6. Recruiting: Emphasis on bringing people round to their way of thinking/ demands that their p.o.v. be recognised as “the one”. (Do they need to be revered/ worshipped/ lauded all the time? Are they narcissistic in nature?)
7. Front Groups: Total number of groups the person is affiliated with/ a member of. (If they are in 1,495 other groups are they going to be effective, in any way shape or form, in yours?)
8. Perceived ‘wealth’/’currency’: Amount of ‘friends’, or group affiliations, in real-life and/or social media situations. (Are they ‘trophy’ group/friend hunters? Do they friend someone then ‘farm’ that new friend’s ‘friend list’?)
9. Influence Rate: Manipulation of ‘friends’/contacts/ members of groups in their circle. (Do they play the two ends against the middle and set back to watch the fun? Do they manipulate people around them to realise some perceived personal goal?)
10. Favouritism: Advancement or preferential treatment of fundamental ideas based on certain “personal” connections within the wider social circle. (Are they ‘lap dogs’ for their master/s?)
11. Censorship: Amount of control exerted/ expected over the interactions/ activities/ communications between opinions in group/ personal interactions. (Do they hold themselves forth as some kind of ‘be-all-end-all’ adjudicator?)
12. Isolation: Amount, or presence, of effort to keep others from communicating with non-‘friends’/ group colleagues etc. (Do they keep ‘friends’ / group members away from folks that might know a little too much about them?)
13. Control methods: Intensity of efforts directed at preventing, controlling or influencing and whether those efforts are overt, or covert. (Do they act openly and above board or sneak around being all ‘I spy’ mister/miss/mrs CIA?)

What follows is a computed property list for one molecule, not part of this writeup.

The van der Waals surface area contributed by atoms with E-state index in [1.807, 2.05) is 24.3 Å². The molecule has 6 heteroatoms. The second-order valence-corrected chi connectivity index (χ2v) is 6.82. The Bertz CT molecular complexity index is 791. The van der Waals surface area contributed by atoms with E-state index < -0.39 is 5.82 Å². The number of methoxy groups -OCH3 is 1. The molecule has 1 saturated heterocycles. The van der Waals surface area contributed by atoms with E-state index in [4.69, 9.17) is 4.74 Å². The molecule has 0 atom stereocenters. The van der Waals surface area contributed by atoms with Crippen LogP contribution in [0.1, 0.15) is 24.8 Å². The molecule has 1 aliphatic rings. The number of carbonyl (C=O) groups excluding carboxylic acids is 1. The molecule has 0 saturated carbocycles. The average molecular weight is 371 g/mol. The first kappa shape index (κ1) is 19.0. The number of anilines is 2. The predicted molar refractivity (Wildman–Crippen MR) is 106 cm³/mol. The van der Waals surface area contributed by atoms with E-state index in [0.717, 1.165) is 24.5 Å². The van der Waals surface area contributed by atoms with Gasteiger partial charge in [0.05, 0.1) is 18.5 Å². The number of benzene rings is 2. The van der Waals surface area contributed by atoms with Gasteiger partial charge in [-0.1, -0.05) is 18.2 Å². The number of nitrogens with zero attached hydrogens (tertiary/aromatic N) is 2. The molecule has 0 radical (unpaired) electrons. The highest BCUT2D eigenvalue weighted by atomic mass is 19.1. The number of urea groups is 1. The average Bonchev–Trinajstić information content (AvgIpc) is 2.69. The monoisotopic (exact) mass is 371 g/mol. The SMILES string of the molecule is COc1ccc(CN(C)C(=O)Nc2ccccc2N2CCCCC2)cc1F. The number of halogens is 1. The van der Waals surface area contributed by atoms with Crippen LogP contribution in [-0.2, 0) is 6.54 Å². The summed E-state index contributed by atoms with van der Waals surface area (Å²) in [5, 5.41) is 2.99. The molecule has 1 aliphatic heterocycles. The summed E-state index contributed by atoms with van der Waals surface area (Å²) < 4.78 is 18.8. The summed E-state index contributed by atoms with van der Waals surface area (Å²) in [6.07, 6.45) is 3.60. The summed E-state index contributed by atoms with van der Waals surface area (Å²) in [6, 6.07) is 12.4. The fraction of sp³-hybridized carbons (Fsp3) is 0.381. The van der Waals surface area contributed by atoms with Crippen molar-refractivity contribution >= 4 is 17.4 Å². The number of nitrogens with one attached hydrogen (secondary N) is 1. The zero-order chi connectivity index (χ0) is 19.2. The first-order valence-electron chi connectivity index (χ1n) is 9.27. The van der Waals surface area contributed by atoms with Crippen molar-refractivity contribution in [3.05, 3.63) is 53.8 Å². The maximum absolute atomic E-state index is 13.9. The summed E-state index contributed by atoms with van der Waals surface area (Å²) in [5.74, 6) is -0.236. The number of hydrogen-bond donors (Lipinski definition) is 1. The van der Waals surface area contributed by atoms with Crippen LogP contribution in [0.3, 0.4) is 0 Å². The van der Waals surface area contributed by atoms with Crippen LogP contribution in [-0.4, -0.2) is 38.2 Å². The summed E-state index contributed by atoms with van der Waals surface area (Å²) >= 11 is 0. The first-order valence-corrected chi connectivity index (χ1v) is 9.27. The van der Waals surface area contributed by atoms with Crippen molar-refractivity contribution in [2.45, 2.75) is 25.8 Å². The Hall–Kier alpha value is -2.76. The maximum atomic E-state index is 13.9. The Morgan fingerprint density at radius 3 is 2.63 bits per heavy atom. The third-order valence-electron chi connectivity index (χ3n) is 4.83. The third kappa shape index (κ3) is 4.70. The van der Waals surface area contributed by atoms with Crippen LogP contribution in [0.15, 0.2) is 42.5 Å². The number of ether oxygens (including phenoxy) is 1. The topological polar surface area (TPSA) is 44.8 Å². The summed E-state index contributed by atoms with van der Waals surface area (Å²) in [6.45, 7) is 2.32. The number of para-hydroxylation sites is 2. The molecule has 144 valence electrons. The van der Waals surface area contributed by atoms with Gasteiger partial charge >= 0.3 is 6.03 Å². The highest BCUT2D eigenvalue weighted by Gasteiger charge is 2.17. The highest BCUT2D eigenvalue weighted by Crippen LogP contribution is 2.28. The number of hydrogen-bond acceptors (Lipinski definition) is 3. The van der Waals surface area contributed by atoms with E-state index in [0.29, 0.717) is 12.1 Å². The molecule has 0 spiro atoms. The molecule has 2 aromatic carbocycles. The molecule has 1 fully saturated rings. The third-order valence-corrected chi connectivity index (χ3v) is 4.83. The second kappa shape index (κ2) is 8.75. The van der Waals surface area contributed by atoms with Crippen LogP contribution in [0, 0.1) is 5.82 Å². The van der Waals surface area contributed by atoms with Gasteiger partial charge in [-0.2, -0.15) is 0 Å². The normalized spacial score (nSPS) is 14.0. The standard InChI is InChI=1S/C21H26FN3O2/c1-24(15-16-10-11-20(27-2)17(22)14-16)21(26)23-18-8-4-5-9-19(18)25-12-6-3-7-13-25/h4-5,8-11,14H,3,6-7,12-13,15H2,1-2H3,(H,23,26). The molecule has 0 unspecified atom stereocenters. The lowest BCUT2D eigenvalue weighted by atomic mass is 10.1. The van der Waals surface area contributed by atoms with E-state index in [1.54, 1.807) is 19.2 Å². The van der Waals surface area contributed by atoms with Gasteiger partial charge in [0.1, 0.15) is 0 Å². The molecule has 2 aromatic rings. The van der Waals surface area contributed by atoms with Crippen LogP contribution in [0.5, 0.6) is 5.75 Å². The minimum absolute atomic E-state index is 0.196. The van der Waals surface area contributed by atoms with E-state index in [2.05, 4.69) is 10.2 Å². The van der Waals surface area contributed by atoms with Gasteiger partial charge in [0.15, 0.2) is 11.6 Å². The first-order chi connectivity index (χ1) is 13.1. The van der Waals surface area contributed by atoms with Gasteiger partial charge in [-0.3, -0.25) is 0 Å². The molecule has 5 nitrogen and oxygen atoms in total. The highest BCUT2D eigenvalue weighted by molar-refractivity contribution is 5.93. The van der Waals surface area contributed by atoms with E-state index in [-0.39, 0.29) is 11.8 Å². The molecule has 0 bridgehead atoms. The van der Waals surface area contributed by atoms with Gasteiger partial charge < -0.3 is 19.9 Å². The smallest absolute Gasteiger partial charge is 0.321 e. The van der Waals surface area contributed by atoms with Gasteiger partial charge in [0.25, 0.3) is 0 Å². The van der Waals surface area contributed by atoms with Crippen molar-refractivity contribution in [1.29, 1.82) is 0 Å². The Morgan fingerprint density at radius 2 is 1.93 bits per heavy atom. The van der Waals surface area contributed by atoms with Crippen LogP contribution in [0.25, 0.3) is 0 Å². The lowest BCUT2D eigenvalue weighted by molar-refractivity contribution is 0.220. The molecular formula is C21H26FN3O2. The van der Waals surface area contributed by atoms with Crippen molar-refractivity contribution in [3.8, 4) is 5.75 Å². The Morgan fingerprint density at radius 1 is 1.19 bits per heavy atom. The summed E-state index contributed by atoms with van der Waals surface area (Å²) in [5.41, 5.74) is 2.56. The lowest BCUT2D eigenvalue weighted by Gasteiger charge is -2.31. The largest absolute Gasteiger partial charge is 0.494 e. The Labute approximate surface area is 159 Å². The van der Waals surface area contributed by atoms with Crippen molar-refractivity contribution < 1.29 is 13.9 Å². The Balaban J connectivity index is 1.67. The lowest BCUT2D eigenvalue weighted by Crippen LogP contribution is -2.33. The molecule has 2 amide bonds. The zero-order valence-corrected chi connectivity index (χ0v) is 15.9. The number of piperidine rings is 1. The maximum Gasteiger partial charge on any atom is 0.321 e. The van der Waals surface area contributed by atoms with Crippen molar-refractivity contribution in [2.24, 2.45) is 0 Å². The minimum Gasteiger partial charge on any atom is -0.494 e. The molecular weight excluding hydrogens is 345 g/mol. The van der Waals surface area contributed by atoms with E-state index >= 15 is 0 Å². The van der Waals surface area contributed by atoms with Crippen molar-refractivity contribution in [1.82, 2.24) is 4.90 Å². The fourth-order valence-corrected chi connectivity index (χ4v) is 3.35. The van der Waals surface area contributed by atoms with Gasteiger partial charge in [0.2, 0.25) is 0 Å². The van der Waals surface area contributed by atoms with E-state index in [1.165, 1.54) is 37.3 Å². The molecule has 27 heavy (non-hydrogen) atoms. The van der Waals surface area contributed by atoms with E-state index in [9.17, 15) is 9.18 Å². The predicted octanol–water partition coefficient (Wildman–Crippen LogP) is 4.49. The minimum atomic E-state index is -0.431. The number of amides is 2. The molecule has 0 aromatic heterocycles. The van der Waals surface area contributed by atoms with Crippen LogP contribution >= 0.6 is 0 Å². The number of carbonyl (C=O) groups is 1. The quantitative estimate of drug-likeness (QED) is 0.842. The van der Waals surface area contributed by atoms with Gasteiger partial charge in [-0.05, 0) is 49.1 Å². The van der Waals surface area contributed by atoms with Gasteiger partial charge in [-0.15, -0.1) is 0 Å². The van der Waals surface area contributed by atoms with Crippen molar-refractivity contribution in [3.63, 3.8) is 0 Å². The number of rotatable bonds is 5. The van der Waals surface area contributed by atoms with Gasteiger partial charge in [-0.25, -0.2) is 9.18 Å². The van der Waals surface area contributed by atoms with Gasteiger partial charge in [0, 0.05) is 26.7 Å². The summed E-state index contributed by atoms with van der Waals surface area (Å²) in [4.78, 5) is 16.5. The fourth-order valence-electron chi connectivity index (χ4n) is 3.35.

14. Paranoia: Amount of fear concerning real or imagined enemies; exaggeration of perceived power of opponents; prevalence of conspiracy theories and or “dramatic” situations within real-life circles/ social media circles. (Are they ‘Drama Queens/ Kings, always seeking out new and exciting frontiers of trouble to get into to make their life appear exciting?)
15. Surrender of Will: Amount of emphasis on people around them not being able to be responsible for personal decisions; the amount of ‘telling’ people what to do in any given situation esp. where such input is not requested. (Do they tend to reserve their quiet and confident counsel for PM situations or do the slip the brain into neutral and just let the mouth go for it?)
16. Hypocrisy: Amount, and frequency, of actions which would normally be seen as being either immoral or unethical, when done for the purpose of ‘political’, ‘psychological’, ‘social’, ‘economic’, or other – strictly personal – gain. (Are they a hypocrit?)
There is, naturally, no way of accounting for the personal or perceived bias that may be inherent in the person asking the questions, no manner of curtailing what might be issues of judgement-calls but perhaps this theoretical framework may well help, at some point, to keep the “Dram Llama” in the pen.